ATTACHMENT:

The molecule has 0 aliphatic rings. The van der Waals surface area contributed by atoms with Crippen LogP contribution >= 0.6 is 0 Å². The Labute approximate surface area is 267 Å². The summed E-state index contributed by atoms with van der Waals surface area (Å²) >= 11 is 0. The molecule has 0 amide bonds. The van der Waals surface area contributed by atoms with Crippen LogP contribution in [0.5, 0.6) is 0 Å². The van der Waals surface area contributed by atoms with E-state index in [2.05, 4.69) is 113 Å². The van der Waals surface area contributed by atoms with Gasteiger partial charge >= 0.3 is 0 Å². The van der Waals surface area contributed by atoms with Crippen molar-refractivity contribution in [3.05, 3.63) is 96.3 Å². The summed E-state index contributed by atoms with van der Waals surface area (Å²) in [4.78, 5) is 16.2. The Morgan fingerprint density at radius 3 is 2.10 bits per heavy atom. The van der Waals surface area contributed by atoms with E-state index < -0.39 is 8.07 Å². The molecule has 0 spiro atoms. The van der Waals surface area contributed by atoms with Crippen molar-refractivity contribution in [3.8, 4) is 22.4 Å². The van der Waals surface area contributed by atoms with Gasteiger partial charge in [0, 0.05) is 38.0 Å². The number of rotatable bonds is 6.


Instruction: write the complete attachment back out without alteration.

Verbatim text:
The molecule has 0 aliphatic rings. The van der Waals surface area contributed by atoms with Crippen LogP contribution >= 0.6 is 0 Å². The Labute approximate surface area is 267 Å². The summed E-state index contributed by atoms with van der Waals surface area (Å²) >= 11 is 0. The molecule has 0 amide bonds. The van der Waals surface area contributed by atoms with Crippen LogP contribution in [0.5, 0.6) is 0 Å². The van der Waals surface area contributed by atoms with E-state index in [2.05, 4.69) is 113 Å². The van der Waals surface area contributed by atoms with Gasteiger partial charge >= 0.3 is 0 Å². The van der Waals surface area contributed by atoms with Crippen molar-refractivity contribution in [3.05, 3.63) is 96.3 Å². The summed E-state index contributed by atoms with van der Waals surface area (Å²) in [4.78, 5) is 16.2. The Morgan fingerprint density at radius 3 is 2.10 bits per heavy atom. The van der Waals surface area contributed by atoms with E-state index < -0.39 is 8.07 Å². The molecule has 0 spiro atoms. The van der Waals surface area contributed by atoms with Crippen molar-refractivity contribution in [3.8, 4) is 22.4 Å². The van der Waals surface area contributed by atoms with Gasteiger partial charge in [0, 0.05) is 38.0 Å². The number of rotatable bonds is 6.